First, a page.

2. A ministry should communicate a fundraising appeal with such abundant clarity that a prospective giver will easily recognize whether the appeal is for a general purpose or specific purpose gift.

    A fundraising appeal can be as crystal clear as a cloudless sky, as murky as a foggy night, or somewhere in between. A prospective giver should be able to read an appeal on a ministry’s website, read a fundraising letter, or listen to a verbal appeal for gifts and readily understand how those gifts will be used.

    Sand trap: A fundraising appeal begins by describing a specific purpose need in glowing detail. Then there is a subtle (or not-so-subtle) shift to an appeal for gifts to be used “where needed most.” By the time the appeal concludes, there is no option to give to the specific purpose described at the beginning of the appeal—only an opportunity to give “where needed most.” This is “bait and switch” at its worst—givers may believe they were giving for a specific purpose, while the ministry only intends to use the gifts for general purposes. The ministry failed to model integrity.
  3. A ministry should expend specific purpose gifts consistent with the giver’s intent.

    If the ministry says it will spend a specific purpose gift for A, the gift should be spent for A—it’s just that simple. While there may be exceptions (based on explanations provided to givers at the time of the gift or, perhaps, subsequently), the general rule is: Raise the funds for A; spend the funds for A.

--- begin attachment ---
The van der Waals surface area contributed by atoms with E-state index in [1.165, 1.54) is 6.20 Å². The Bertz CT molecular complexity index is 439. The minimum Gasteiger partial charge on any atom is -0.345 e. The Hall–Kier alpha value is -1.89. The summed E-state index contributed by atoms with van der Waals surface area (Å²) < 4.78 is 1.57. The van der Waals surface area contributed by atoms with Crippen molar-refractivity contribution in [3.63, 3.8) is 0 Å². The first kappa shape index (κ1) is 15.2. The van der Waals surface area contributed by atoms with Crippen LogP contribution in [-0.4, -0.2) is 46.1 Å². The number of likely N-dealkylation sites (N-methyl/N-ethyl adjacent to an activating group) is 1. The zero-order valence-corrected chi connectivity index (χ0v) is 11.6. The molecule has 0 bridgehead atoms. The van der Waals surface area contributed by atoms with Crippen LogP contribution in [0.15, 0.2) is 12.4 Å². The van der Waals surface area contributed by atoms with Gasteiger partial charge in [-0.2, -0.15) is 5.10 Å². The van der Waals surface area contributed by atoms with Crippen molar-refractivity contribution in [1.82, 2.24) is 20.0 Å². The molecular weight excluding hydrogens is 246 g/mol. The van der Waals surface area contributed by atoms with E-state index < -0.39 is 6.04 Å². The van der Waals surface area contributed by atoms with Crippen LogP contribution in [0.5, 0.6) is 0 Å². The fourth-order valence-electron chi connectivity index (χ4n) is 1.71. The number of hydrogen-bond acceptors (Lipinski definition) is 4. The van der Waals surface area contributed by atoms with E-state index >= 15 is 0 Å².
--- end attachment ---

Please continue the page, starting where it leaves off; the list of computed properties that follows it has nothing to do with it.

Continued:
Sand trap: A ministry receives a significant gift for A and spends it on B without communicating with the giver. The ministry failed to model integrity.
  4. In accounting records, a ministry should segregate the revenue and expenses relating to each type of specific purpose gift to document compliance with giver intent.

    Separate revenue and expense accounts should be established for each type of specific purpose gifts. Without this accounting treatment, the appropriate data will not be readily available for financial statement reporting purposes and for reporting to donors who provided the specific purpose gifts.

    Sand trap: Unique revenue and expense accounts are not used by a ministry for a series of gifts made for the same specific purpose. When the auditors ask for the relevant data at year-end, the ministry’s only recourse is to attempt to analyze the accounts to which the data was posted. This is an example of poor stewardship.
  5. A ministry should give special attention when specific purpose gifts are insufficient to carry out giver intent or when specific purpose gifts exceed the amount required to carry out giver intent.

    It is unusual when the gifts received for a specific purpose are exactly equal to the amount needed. If the ministry communicated to givers how gifts will be used in an under- or over-funding situation, this is often sufficient to allow the redirection of the funds. However, these situations are very fact-specific, and care must be used to model integrity.

    Sand trap:  A ministry raises gifts for a specific purpose with a goal of $2 million. Only $500,000 is raised. The ministry spends the money for general purposes without communicating with the givers. The ministry has failed to model integrity.

Complying with giver intent is one of the key ways that ministries model unmistakable integrity. Givers watch and make giving decisions based on whether integrity is being modeled. More importantly, God is watching for unmistakable integrity. We are accountable for how we steward the resources He has entrusted to the ministries we serve. 

 


This text is provided with the understanding that ECFA is not rendering legal, accounting, or other professional advice or service. Professional advice on specific issues should be sought from an accountant, lawyer, or other professional.